Calories 188
Calories from Fat 59
Total Fat 6.6g
Saturated Fat 3.7g
Trans Fat 0.0g
Cholesterol 16mg
Sodium 161mg
Total Carbohydrates 29.9g
Dietary Fiber 3.2g
Sugars 10.6g
Protein 4.1g

Vitamin A 4% • Vitamin C 1%
Calcium 8% • Iron 5%

21 comments:

UFRV said...

Gosh, those look so good! I've never had scones before (well, I live outside the US), so I think I'm going to give those a try! Wish me luck!

Any idea on how to "make" buttermilk, I'm afraid it's not an item I can find in the supermarket around here.

Erin @ The Skinny Gourmet said...

UFRV-Good luck sconing! When you are done loving these hearty medium scones, be sure to give the lemon cherry scones a go as well.

And I do know how to make buttermilk: add 1 Tbsp white vinegar to 1 cup of milk. Stir briefly and then continue with the recipe as written. The only thing I would suggest is that while I have great luck baking with low fat buttermilk, I do not find the same results when I convert low fat (skim) milk to buttermilk. Buttermilk itself is pretty thick, so be sure to use at least 2% milk. If you aren't shy of calories, I actually think half and half would be even better. If you are using a milk+vinegar for buttermilk sub you may also want to add the liquids carefully. I believe that it might be better to only use 4 Tbsp of the sub in the recipe rather than the full 5.

Happy baking!

Ari (Baking and Books) said...

Wow, what an amazing tradition - cooking food for new parents. Where are you located? I can't imagine something like that happening in NYC! (If you tell me you're in NYC I'll fall off my chair.)

The scones look and sounds delish!

Jescel said...

what a thoughtful friend you are... i'd love to sample your corn tortilla chips and some of those scones.. i've made your chewy cookies, by the way. but they were gone before I could take photos of 'em. 'twas very good..i mixed dried cranberries and raisins together. yum!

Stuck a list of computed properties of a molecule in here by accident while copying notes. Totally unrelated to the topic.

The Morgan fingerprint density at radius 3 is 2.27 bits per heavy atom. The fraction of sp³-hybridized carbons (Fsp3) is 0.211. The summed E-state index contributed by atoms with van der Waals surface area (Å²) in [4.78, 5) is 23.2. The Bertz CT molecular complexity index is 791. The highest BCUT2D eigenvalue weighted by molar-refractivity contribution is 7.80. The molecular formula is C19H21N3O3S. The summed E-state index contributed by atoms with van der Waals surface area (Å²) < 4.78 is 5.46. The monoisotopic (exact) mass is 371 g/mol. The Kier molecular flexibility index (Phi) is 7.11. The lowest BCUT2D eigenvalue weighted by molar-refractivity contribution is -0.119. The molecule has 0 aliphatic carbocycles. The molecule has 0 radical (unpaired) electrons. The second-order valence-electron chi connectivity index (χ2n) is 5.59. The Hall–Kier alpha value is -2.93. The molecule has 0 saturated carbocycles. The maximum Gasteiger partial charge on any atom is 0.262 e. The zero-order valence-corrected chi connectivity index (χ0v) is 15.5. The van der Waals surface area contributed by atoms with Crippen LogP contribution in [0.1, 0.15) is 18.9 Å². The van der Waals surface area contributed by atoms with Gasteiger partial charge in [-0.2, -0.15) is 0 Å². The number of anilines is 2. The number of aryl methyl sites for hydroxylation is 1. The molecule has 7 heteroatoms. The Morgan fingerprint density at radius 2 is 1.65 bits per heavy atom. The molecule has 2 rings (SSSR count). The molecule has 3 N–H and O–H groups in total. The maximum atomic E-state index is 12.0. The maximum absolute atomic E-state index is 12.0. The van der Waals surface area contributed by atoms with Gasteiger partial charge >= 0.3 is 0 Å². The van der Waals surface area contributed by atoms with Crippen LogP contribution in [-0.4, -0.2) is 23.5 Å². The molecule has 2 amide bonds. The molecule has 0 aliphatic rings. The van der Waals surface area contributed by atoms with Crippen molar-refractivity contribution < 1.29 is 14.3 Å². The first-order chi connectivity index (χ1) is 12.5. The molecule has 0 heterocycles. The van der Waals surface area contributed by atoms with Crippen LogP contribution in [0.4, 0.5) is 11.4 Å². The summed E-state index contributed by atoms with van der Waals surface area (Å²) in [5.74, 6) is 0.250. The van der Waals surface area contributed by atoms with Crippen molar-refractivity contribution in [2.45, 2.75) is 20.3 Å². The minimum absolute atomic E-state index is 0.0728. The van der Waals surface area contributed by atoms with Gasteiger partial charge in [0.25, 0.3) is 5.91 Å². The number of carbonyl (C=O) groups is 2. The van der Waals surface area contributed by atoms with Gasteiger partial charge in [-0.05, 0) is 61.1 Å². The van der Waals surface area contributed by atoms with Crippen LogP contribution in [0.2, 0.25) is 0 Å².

Kate / Kajal said...

They really look fantastic Erin, i'm yet a scone virgin, never tried to make them. Definitely bookmarking this recipe for the day i get down to doing it ! Thanks !

Susan from Food Blogga said...

I find making scones really comforting. I appreciate your healthy take on them too.

Erin @ The Skinny Gourmet said...

Ari: I'm not in NYC, so you are safe in your seat. But I do live in Chicago. One thing I love about our city is that it is a big city that just doesn't behave that way. We're still busy thinking we are just another midwestern town.

jescel: glad the cookie recipe worked out for you. those definitely went into my "heavy rotation" file fast. Anything I'm compelled to make twice within the first month is a big win in my book. Cranberries sound great of course.

kate: I held back on making scones for a long time, but now there's no turning back.

Susan: these are definitely comfort food. lip smacking comfort.

Susan said...

I love scones but have never tried whole wheat ones..these are on my "must try" list. Thanks for the recipe.

vb said...

So glad to see someone else using whole wheat flour when baking. These look delicious. I happened to have a scone pan too. Hmmmm.......

Kaissa said...

I came across this recipe by googling for whole wheat scones. This is exactly what I was looking for! I didn't have buttermilk so I used your substituion and it worked perfectly. I have made these three times in three weeks! I take one to work for breakfast every day. Last weekend when I made them I modified the recipe a tiny bit - I added dried cranberries instead of raisins, threw in a tablespoon (or so) of orange zest and continued as directed. When they came out of the oven I but a tiny bit of glaze made from powdered sugar and oj on top, then sprinkled with chopped pecans. Thanks so much for sharing your fabulous recipe!!!